Happy #LGBTQHistoryMonth! Let’s make sure it’s as #intersectional as possible!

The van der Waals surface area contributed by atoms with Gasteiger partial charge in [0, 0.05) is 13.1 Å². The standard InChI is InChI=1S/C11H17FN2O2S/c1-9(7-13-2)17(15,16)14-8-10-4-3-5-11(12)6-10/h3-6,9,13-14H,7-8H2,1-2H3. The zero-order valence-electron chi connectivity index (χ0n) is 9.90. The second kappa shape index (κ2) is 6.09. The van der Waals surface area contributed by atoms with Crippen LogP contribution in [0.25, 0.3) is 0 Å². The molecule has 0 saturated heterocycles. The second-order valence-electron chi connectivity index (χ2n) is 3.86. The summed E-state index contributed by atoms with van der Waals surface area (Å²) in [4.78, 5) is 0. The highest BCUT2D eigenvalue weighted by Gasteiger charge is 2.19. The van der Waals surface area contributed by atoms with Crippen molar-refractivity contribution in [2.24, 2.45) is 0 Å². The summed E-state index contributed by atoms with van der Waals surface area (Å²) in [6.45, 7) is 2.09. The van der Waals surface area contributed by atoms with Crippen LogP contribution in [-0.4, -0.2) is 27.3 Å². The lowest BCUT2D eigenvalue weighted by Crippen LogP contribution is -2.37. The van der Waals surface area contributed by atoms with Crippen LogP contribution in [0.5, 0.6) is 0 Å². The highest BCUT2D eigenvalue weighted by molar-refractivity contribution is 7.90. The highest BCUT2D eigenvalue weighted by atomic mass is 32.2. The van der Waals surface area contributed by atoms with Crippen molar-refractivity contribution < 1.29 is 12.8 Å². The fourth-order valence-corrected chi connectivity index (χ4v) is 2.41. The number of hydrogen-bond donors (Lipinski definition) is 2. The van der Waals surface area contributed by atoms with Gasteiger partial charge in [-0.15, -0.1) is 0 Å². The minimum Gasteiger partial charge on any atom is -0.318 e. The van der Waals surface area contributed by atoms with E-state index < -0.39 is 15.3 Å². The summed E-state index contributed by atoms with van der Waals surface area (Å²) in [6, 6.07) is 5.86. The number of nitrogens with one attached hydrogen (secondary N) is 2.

Sergeant Perry Watkins was a Black gay soldier who was among the first to challenge the ban against gay people in the US military. He was drafted in 1967 at 19. He was open about his sexuality and was accepted despite the military’s policy. After his tours ended, he successfully re-enlisted several times, despite several investigations into his sexuality. At times he would perform in drag for fellow troops under the name Simone. He remained active, even earning a B.A. in business administration during his tenure. Two years after his last enlistment, his special clearance was revoked due to his orientation. He filed a lawsuit challenging the revocation and the army responded by permanently dismissing him in 1984. In 1988 a federal court of appeals ruled in Sgt Watkins’s favor. The Bush Administration appealed the decision but in 1990 the U.S. Supreme Court upheld the appellate court’s decision and ordered his reinstatement. He settled for a retroactive promotion to Sergeant First Class, an honorable discharge, back pay, and full retirement benefits. Sgt Watkins died of AIDS-related complications in1996 at 47. #LGBTQHistory #QTPOCHistory #PerryWatkins #Intersectionality